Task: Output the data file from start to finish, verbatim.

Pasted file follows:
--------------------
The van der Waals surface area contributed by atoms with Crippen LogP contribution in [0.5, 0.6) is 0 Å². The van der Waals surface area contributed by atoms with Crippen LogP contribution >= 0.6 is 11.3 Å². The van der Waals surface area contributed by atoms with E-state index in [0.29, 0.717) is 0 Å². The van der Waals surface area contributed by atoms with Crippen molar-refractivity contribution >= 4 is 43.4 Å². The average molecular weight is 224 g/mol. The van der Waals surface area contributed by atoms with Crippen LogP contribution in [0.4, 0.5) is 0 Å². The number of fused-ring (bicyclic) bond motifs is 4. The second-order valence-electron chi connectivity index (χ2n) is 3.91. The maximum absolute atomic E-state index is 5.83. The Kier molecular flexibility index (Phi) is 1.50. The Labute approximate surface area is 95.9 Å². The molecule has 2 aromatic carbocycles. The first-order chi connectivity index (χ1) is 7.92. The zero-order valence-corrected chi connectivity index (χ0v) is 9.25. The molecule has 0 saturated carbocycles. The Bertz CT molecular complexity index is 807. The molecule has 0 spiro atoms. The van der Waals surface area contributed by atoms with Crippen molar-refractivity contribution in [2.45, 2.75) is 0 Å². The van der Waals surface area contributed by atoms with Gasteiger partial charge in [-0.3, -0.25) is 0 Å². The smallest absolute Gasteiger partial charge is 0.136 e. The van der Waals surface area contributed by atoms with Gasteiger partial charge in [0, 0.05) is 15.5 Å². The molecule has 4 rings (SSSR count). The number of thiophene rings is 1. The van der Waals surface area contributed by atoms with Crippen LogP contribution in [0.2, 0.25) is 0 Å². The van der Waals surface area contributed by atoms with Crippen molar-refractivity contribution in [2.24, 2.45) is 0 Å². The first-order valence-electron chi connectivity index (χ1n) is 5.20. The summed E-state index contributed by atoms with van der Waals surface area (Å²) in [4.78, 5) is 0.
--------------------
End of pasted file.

The van der Waals surface area contributed by atoms with Crippen LogP contribution in [0.5, 0.6) is 0 Å². The van der Waals surface area contributed by atoms with Crippen LogP contribution >= 0.6 is 11.3 Å². The van der Waals surface area contributed by atoms with E-state index in [0.29, 0.717) is 0 Å². The van der Waals surface area contributed by atoms with Crippen molar-refractivity contribution >= 4 is 43.4 Å². The average molecular weight is 224 g/mol. The van der Waals surface area contributed by atoms with Crippen LogP contribution in [0.4, 0.5) is 0 Å². The number of fused-ring (bicyclic) bond motifs is 4. The second-order valence-electron chi connectivity index (χ2n) is 3.91. The maximum absolute atomic E-state index is 5.83. The Kier molecular flexibility index (Phi) is 1.50. The Labute approximate surface area is 95.9 Å². The molecule has 2 aromatic carbocycles. The first-order chi connectivity index (χ1) is 7.92. The zero-order valence-corrected chi connectivity index (χ0v) is 9.25. The molecule has 0 saturated carbocycles. The Bertz CT molecular complexity index is 807. The molecule has 0 spiro atoms. The van der Waals surface area contributed by atoms with Crippen molar-refractivity contribution in [2.45, 2.75) is 0 Å². The van der Waals surface area contributed by atoms with Gasteiger partial charge in [-0.3, -0.25) is 0 Å². The smallest absolute Gasteiger partial charge is 0.136 e. The van der Waals surface area contributed by atoms with Gasteiger partial charge in [0, 0.05) is 15.5 Å². The molecule has 4 rings (SSSR count). The number of thiophene rings is 1. The van der Waals surface area contributed by atoms with Crippen LogP contribution in [0.2, 0.25) is 0 Å². The van der Waals surface area contributed by atoms with Crippen molar-refractivity contribution in [2.24, 2.45) is 0 Å². The first-order valence-electron chi connectivity index (χ1n) is 5.20. The summed E-state index contributed by atoms with van der Waals surface area (Å²) in [4.78, 5) is 0.